My Lords, all women should receive excellent maternity care that focuses on the best outcome for them and their babies. The Department of Health is working with key partners, including Sands, NHS England and the royal colleges to deliver a programme to prevent stillbirths and neonatal deaths, which are a significant risk in multiple pregnancies. Furthermore, the independent national maternity review will assess current provision and consider how services should be safely developed to meet women’s needs.
The Twins & Multiple Births Association, Tamba, states that multiple pregnancies make up 3% of all births but account for more than 7% of stillbirths and 14% of neonatal deaths. Clinical guidance and quality standards have been published by NICE in recent years, but Tamba has found that fewer than 20% of maternity units have implemented the guidance in full. A particular concern is that only 18% of units have specialist midwives as recommended. Although there are figures on neonatal death and stillbirth, there are no figures on damage in multiple births, which I expect will be much higher. As we know, just a small interruption in oxygen supply can adversely affect children in the long term. Considering that since 2005 the number of reported patient safety incidents has risen by 419%, does the Minister agree that this is a worrying trend? What is being done to address this?
My Lords, the level of stillbirths in England is too high, whether from multiple or single births. The MBRRACE-UK report indicates that if we had the same rates as in Sweden or Norway, many more children would survive in this country. One of the problems that the noble Baroness puts her finger on is that the tariff system may discourage some neonatal units from referring cases to specialist referral units.
My Lords, the large number of multiple births in this country is very largely due—probably half due—to the practice of in vitro fertilisation. A very large number of patients are coming into this country having been referred to clinics overseas that do not accept the regulations on limiting embryo transfer. Does the Minister have figures on this and is there something that the Government can do to stop this practice, which is seriously increasing the cost of perinatal care and the tragedy for mothers?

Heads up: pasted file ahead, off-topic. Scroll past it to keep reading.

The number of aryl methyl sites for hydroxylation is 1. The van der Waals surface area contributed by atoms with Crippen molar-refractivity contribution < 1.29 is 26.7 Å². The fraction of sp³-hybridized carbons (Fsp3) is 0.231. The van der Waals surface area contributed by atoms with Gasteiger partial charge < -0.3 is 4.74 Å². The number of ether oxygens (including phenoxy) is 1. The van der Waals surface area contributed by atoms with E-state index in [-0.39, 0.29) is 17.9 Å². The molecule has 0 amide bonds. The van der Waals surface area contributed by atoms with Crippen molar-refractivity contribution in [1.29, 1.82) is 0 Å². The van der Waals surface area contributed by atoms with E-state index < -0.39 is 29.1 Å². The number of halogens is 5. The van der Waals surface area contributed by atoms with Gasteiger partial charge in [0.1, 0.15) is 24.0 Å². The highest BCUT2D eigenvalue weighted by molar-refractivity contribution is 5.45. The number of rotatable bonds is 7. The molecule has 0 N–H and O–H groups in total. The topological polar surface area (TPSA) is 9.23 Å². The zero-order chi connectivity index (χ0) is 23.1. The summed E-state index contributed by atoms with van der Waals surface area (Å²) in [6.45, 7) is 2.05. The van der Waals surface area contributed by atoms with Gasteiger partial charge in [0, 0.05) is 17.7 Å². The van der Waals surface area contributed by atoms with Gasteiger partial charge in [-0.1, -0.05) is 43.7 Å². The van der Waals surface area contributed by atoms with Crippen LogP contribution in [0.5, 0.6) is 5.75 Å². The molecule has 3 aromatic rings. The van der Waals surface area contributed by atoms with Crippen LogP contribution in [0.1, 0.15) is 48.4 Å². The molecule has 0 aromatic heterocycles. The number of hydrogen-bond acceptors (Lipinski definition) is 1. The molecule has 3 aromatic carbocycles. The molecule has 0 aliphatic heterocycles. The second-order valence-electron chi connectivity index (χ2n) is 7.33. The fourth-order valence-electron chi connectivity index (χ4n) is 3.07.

The Government may have figures on this. I do not have figures here today, but I shall certainly endeavour to find them as soon as I can and perhaps follow it up with the noble Lord in a meeting outside this House.
My Lords, given that mothers expecting multiple births need the expert care of qualified midwives and yet we have quite a shortage, and given that the Government are considering giving golden hellos to GPs, what about midwives?
My Lords, we are not considering golden hellos to midwives. There are, I think, some 6,400 extra midwives in training at the moment and some 2,100 more midwives today than there were in 2010.
My Lords, does the Minister accept that multiple births can sometimes require additional emotional support for mothers? Will he therefore ensure that some of the extra resources allocated to child mental health services are targeted at perinatal healthcare to ensure that all maternity services have access to a perinatal mental health professional as recommended by NICE guidelines?
The NICE guidelines for mothers expecting twins or more have an enhanced pathway as well, in which there will be a specialist named obstetrician and a mental health specialist. The Government have committed an extra £75 million over the next five years to increase the availability of mental health expertise to women who have multiple births.
Yes, I believe that under the coalition Government an extra 4,000 health visitors were recruited, and they are very important.